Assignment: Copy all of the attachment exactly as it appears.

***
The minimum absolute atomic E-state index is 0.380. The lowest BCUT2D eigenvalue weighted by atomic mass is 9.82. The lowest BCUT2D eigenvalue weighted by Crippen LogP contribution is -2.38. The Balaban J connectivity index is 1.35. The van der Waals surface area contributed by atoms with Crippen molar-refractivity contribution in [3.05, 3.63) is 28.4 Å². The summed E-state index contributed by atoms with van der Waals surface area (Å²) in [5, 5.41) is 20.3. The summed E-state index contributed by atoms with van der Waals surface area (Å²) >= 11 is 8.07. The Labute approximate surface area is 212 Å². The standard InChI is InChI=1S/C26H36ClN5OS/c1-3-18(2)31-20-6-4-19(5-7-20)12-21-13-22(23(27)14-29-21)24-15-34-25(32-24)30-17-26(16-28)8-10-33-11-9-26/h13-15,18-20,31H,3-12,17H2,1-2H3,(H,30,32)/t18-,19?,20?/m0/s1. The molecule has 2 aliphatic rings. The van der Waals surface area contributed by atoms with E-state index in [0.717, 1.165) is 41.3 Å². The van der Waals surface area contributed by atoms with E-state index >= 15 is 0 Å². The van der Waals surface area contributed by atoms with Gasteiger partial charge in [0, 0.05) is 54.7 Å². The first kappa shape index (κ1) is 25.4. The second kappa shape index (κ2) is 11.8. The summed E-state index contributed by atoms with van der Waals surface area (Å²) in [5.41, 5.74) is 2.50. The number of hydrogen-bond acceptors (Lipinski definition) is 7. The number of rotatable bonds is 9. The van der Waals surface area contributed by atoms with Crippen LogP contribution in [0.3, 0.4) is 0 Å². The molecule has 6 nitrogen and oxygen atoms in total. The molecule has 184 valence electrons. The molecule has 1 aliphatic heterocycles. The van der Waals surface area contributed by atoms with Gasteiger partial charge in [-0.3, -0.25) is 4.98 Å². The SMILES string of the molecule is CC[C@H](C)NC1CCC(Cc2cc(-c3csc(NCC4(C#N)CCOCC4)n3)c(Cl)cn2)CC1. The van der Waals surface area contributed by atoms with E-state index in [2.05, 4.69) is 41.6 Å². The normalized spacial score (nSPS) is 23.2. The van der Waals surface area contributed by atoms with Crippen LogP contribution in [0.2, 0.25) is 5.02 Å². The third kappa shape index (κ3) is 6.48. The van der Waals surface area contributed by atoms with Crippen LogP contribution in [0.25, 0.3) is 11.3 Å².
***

The minimum absolute atomic E-state index is 0.380. The lowest BCUT2D eigenvalue weighted by atomic mass is 9.82. The lowest BCUT2D eigenvalue weighted by Crippen LogP contribution is -2.38. The Balaban J connectivity index is 1.35. The van der Waals surface area contributed by atoms with Crippen molar-refractivity contribution in [3.05, 3.63) is 28.4 Å². The summed E-state index contributed by atoms with van der Waals surface area (Å²) in [5, 5.41) is 20.3. The summed E-state index contributed by atoms with van der Waals surface area (Å²) >= 11 is 8.07. The Labute approximate surface area is 212 Å². The standard InChI is InChI=1S/C26H36ClN5OS/c1-3-18(2)31-20-6-4-19(5-7-20)12-21-13-22(23(27)14-29-21)24-15-34-25(32-24)30-17-26(16-28)8-10-33-11-9-26/h13-15,18-20,31H,3-12,17H2,1-2H3,(H,30,32)/t18-,19?,20?/m0/s1. The molecule has 2 aliphatic rings. The van der Waals surface area contributed by atoms with E-state index in [0.717, 1.165) is 41.3 Å². The van der Waals surface area contributed by atoms with E-state index >= 15 is 0 Å². The van der Waals surface area contributed by atoms with Gasteiger partial charge in [0, 0.05) is 54.7 Å². The first kappa shape index (κ1) is 25.4. The second kappa shape index (κ2) is 11.8. The summed E-state index contributed by atoms with van der Waals surface area (Å²) in [5.41, 5.74) is 2.50. The number of hydrogen-bond acceptors (Lipinski definition) is 7. The number of rotatable bonds is 9. The van der Waals surface area contributed by atoms with Crippen LogP contribution in [0.3, 0.4) is 0 Å². The molecule has 6 nitrogen and oxygen atoms in total. The molecule has 184 valence electrons. The molecule has 1 aliphatic heterocycles. The van der Waals surface area contributed by atoms with Gasteiger partial charge in [-0.3, -0.25) is 4.98 Å². The SMILES string of the molecule is CC[C@H](C)NC1CCC(Cc2cc(-c3csc(NCC4(C#N)CCOCC4)n3)c(Cl)cn2)CC1. The van der Waals surface area contributed by atoms with E-state index in [2.05, 4.69) is 41.6 Å². The normalized spacial score (nSPS) is 23.2. The van der Waals surface area contributed by atoms with Crippen LogP contribution in [0.2, 0.25) is 5.02 Å². The third kappa shape index (κ3) is 6.48. The van der Waals surface area contributed by atoms with Crippen LogP contribution in [0.25, 0.3) is 11.3 Å².